Bonnie May to the ewe buchts is gane
To milk her father's ewes,
And aye as she sung her bonnie voice it rung
Right over the top of the knowes.
There was a troop of gentlemen
Came early riding by,
And one of them to the ewe buchts is gane,
To see May milking the ewes.
Milk on, milk on, my bonnie lass,
Milk on, milk on, said he-
Milk on, milk on, my bonnie lass,
And you'll show me o'er the lea.
Ride on, ride on, stout rider, said she,
Your steed's both stout and strong,
For out of the ewe buchts I winna gang,
For fear that you do me wrong.
He has ta'en her by the milk-white hand,
And by the wris: green sleeve,
And he has laid her down on the dewy land,
And he asked no man's leave,
He has put his hand in his pocket,
And has ta'en out guineas ten,
Saying, Take you that my bonnie lass,
For you'll never see me again.
He mounted on his milk-white steed,
And he's ridden after his men,
And a' that e'er his men ever said,
Was, Dear master, you've tarried long.
I have ridden east and I've travelled west,
And I have ridden among the knowes,
But the bonniest lass that e'er I saw,
Was milking her daddie's ewes.
She has put her milk pail on her head,
And she's gane singing bame,
And a' that e'er her father said,
Was, Dear daughter, you've tarried long.
There came a tod amongst the ewes,
And a woeful tod was he,
Before he had ta'en my ewe lamb away,
I'd rather he'd taen ither three.
It happened on a day, on a bonnie summer day
She was calling out her father's kye,
And who did she spy but the same nobleman,
Coming riding merrily by.
And one of them he did speak out.
Saying, Fair maid, have you got a man,
She turned herself quite saucy round about,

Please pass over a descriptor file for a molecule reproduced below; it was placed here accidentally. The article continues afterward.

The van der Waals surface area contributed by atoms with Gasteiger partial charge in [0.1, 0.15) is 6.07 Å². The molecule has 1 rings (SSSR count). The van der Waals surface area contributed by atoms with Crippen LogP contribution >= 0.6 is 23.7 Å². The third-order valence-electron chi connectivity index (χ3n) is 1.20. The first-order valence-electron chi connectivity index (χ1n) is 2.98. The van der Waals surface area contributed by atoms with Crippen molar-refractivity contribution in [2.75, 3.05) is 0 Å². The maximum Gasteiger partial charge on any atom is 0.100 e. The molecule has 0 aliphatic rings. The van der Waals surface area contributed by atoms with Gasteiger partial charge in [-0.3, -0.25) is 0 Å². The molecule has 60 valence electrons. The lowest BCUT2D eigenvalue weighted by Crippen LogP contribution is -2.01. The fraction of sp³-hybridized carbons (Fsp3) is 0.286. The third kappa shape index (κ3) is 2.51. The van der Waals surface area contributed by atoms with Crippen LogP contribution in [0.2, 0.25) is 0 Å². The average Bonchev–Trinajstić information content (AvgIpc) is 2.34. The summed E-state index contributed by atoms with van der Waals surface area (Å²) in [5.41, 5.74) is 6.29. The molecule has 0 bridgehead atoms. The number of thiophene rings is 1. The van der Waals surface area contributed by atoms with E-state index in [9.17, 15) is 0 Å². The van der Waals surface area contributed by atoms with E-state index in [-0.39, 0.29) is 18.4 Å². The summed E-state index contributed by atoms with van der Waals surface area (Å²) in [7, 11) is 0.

Saying, I've got one at, home.
Hold your tongue, my bonnie lass,
For as loud as i hear ye lee,
Do you no mind o' a cold misty night ,
When you were in the eve buchts wi' me?
He has ordered one of his men to come down,
And help her on behind,
Your father may call in his kye when he likes,
For they'll never be called in by mine.
For I am the laird o' Youghal Ward,
Have fifty ploughs and three ;
And I'm sure I've met wi' the gay bonniest lass
That's in a' the north couutry.
Air.?The Priest and his Boots,
Long life and good health for bold Parnell and Biggar,
For they are not men with the hearts of a mouse,
They're for Ireland with courage and vigour,
And don't care a hang for '' The time of the House."
And whether the ministers frowning or smiling,
They change not their ways for his praise or his blame,
For Hartingdon's hints or for Hardy's reviling,
They know what they're at and they'll play out the
So here's good health to bold Parnell and Biggar,
For they are not men with the heart of a mouse,
They're fighting for Ireland with courage and vigour
And don't care a hang for the time of the house.
They say to the Saxons all bills of our making
You rudely throw out or pat up on the shelves ;
But if that be the course you are bent upon taking,
We'll see that you shall not do much for yourselves.
We'll baffle your plans and will mangle your measures,
No matter how wildly you f ret or you foam,
Till at last you will find it the sweetest of pleasures
To send UK all back to our old house at home.
The Minister says there is no sort of reason
In keeping our parliament back from its work,
And talking of Ireland is something like treason,
When we want to think of our ally the Turk.
But Biggar makes answer quite ready and clever,
Let Russia and Turkey be blessed or acursed,
The draught in our hearts is old Ireland for ever,
And England will have to make peace with her first.
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Probable period of publication:
1840-1850 shelfmark: L.C.1270(004)
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